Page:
4140 is also known as chrome-moly. It is a non hardening high strength
steel used for things like air frames, bike and race car frames. Lots
of other applications too. Very useable in rod, sheet and tube shapes.
It's a bitch to forge and machine. It's tougher than the hubs of Hell
and welds very well. It is also very pricey. If it's at scrap price
I'd get me some pardner.
P.S. sorry about the "off topic rebuff" dude. Can we still be friends?
I will have to go back and double check it. This number was on a lable
but it was unclear if this was the material type or just some other
number that happens to mean something to us but some paper pusher is
using it as a invoice or po number.
If I remember right the stuff had a dark almost a smooth rusty layer on
it but it might have been dust. I think it was about 1" solid rod about
10ft long. I'm use to thinking of chrome-molly as a tube used in bike etc.
I'll look tomorrow and report back. I most likily will just have a few
more questions:-( I'm still learning what is important to look for.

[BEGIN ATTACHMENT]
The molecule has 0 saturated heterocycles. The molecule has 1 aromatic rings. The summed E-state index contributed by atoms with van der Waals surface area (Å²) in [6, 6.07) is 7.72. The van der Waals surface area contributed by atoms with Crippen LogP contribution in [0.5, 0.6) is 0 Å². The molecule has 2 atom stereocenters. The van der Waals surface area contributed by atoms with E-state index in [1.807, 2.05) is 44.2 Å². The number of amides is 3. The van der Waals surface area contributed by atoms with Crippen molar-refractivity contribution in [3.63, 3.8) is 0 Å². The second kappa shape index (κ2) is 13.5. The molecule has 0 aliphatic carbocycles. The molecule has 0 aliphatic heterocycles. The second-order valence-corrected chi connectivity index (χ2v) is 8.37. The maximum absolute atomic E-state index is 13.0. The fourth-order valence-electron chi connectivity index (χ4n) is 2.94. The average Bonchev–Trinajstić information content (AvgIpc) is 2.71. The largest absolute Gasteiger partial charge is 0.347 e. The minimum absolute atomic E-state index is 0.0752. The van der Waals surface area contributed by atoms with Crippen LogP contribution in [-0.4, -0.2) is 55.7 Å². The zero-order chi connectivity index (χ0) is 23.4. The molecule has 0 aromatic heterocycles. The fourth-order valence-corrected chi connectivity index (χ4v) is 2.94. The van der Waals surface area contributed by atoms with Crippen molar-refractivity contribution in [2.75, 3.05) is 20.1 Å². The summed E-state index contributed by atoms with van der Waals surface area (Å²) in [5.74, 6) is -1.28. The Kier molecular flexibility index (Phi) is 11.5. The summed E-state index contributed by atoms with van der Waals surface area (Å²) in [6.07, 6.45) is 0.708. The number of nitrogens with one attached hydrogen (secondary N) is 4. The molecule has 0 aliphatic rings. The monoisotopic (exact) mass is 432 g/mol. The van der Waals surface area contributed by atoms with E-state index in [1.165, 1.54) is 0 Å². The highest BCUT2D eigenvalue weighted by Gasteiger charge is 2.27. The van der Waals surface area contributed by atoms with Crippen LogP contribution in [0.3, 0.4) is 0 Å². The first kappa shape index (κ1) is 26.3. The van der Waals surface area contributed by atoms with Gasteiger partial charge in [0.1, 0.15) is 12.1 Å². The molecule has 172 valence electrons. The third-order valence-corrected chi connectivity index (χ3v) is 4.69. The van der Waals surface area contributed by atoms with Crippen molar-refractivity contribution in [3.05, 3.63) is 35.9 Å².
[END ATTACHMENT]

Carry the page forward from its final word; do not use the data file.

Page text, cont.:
Thanks for all your help.
Well, if it's SAE 4140, then it's a molybdenum alloy with one percent
'moly' and .4 of one percent carbon. It's commonly used for structural
apps and fasteners such as bolts. It is a deep-hardening oil quench
steel. In the past in aviation it was used for tubular airframe
structures, but there were cautions on it concerning hydrogen
embrittlement after welding. I have also encountered problems in hammer
welding as the alloy tends to form an oxide skin with a very high fusion
temperature. I use it normalized for pressed-in pin stock for its wear
characterists against hardened 5160 blades.
Hope this helps...
Lots of power hammer dies are made from it.
I think you'll find that 4130 is more often used in tubular form for
frames. It would be a little LESS hardenable and that would be
desirable for welded structures.
4140 is a high hardenability chrome/moly alloy steel. Its as quenched
(oil) hardness is 601 Brinell. Compare that with 1095 which is
601Brinell water quenched and 4130 which is 495 Brinell oil quenched.
601Brinell is about 58 Rockwell C and 495 Brinell is about 51 Rockwell
My guess would be that 4140 hardens deeper than 4130 in larger
sections, maybe above 1" diameter. 4340 is through hardening in pretty
large sections, so it's reasonable that 4140 is something between 4130
4140 is a good tough steel, not as tough as 4340 and not as weldable
4130. I think it would be great hammer material.
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